“Business Intelligence is all about coding”. “Business development people get my goad”. “Archivists, Records Managers and Librarians have a similar mindset, but KMs come at it from a very different angle”. “Knowledge Managers don’t need a qualification but librarians do”.
Some people were bemused (and amused) by the increasing pressure to ‘professionalise’: “ If someone sees themselves as a KIM professional, they pretty well are”. “In Government there’s a move for civil servants to be part of a profession – IT Professional, Lawyer, Statistician etc – so that’s led people like Immigration Officers to say ‘well I use information a lot, so I’m a KIM professional’”.
John told us recruitment specialists are having a hard time keeping up with the demands of employers. Job specifications are getting broader, deeper, more demanding. The old distinctions between the junior and more senior roles were being blurred as everyone is expected to demonstrate business acumen, project management ability and IT knowledge.
Five attributes that were key to recruitment, came out in the survey. He described them as: Visionary, perseverance, logical, pragmatic, collaborative. He wanted to know what we thought of these, and which of them we’d prioritise.
Several people said they’d never heard two definitions of ‘Knowledge Management’ that were the same. Others confirmed that the same went for ‘Information Management’. So how would it be possible to attain definitive descriptions, or prioritise attributes?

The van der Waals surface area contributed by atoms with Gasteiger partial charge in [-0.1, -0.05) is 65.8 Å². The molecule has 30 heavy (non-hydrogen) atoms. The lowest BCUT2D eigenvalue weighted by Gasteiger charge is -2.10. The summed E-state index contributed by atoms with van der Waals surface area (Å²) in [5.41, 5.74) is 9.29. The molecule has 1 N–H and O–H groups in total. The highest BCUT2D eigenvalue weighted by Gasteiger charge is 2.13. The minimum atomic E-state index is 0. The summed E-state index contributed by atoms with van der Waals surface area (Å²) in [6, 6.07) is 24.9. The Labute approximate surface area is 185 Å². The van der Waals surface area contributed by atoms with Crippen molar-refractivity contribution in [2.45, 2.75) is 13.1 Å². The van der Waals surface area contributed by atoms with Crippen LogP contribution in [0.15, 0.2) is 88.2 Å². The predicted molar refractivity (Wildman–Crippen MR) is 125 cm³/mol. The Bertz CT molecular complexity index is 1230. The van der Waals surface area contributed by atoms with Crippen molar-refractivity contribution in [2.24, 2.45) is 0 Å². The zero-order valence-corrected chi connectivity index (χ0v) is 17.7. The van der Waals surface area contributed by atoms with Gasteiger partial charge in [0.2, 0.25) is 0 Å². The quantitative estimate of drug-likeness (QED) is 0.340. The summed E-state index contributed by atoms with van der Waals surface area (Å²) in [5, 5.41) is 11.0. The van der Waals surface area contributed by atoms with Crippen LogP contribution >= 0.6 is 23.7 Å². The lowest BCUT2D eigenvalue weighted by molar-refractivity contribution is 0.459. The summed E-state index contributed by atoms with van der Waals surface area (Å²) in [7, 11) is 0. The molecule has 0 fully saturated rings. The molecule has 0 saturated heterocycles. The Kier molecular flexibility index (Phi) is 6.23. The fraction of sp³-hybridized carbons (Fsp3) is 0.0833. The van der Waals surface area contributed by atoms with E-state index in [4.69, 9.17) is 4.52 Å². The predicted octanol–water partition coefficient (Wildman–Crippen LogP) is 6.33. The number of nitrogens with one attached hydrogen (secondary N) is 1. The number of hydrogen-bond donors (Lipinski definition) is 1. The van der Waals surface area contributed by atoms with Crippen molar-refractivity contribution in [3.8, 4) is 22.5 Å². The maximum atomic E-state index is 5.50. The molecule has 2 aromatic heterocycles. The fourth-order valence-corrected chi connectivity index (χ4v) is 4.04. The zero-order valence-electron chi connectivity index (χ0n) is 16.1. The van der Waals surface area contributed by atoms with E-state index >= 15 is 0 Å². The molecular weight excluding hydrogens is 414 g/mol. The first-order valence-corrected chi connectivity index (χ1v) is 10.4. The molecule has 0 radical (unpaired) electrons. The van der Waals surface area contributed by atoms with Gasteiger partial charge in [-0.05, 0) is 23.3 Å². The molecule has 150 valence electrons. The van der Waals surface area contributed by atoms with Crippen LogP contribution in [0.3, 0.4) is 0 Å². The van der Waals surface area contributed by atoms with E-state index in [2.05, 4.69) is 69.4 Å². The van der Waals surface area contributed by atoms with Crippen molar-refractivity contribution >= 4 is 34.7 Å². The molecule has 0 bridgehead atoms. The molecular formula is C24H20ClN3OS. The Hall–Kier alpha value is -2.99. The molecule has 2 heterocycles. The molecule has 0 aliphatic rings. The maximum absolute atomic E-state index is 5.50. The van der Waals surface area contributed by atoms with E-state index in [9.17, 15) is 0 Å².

One Consultant had stopped putting job titles on her CV entirely. She found they confused her clients and didn’t add value – her skills and experience were more important.
Someone said most Information Managers are just Librarians by another name. And a professional from the British Library said “I work in the biggest library in the country – not a single post at the British Library is called Librarian. Titles are meaningless! I’m a Reference Specialist – what does that mean? Even within the reference team there are different interpretations of what a Reference Specialist does and is.”
This was one of the areas of consensus on both evenings. Lots of people felt it was pointless to define terms when each organisation had its own definitions. Every organisation has its own jargon – “So you read the job description and interpret – then you repeat their language when you fill in your application for a job.”
Someone said “we’re good at collaborating among ourselves, but maybe not so good at doing it within our wider businesses”. And it was suggested that some Librarians see themselves as Librarians first, then employees of their specific business.
But of the five key attributes Collaboration, Vision and Pragmatism were seen as the most important. So we proved to be pretty good at prioritising!